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Allow books to 'Speak' to youth who need them in Flagler Schools
When my husband was in the seventh grade at a middle school in Pennsylvania, the mother of one of his classmates came into class one day with a giant box of papers. For weeks, the class helped revise and gave feedback to this mother about a manuscript she was working on. That mother was Laurie Halse Anderson. That book is "Speak" and is currently being brought up for review by Flagler Schools.
In 2007, I picked up that same book in my school library in Florida. I was 16, and I was, as kids put it today, really going through it. That book provided me with a voice. I now knew I was no longer alone in my extremely big, intense feelings, thanks to the bravery of Anderson, and to my husband’s class who years before gave Anderson insight on the reality of being a teenager. People want to challenge "Speak," saying it’s too graphic for youth; the fact is that youth were heavily involved in editing the book.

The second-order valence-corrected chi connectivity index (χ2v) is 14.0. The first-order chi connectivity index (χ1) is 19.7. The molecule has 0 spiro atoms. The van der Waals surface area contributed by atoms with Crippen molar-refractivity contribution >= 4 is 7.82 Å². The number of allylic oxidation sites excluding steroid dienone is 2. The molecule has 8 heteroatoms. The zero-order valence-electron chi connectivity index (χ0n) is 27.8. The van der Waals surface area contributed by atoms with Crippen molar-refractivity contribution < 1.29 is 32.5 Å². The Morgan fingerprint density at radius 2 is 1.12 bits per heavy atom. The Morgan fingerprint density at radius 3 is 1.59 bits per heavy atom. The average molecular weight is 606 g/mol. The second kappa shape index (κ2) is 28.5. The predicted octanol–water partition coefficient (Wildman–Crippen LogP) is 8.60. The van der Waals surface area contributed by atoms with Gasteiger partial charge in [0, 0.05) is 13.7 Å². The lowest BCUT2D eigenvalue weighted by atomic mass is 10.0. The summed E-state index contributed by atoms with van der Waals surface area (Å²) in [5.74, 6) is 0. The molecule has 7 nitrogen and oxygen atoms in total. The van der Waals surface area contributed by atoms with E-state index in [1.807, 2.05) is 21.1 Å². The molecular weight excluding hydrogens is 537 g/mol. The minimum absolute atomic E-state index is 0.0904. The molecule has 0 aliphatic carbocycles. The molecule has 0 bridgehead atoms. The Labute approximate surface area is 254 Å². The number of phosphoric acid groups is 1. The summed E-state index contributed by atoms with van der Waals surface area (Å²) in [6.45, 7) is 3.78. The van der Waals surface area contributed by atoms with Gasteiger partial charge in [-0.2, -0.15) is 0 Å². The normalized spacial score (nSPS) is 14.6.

Children are not fragile, ceramic dolls sitting away in a protective case, only to suddenly be thrust into the real world when they are 18. They are humans right now before they hit that magic age of 18, hungry for knowledge and living real life experiences daily; experiences that you might not even be aware of.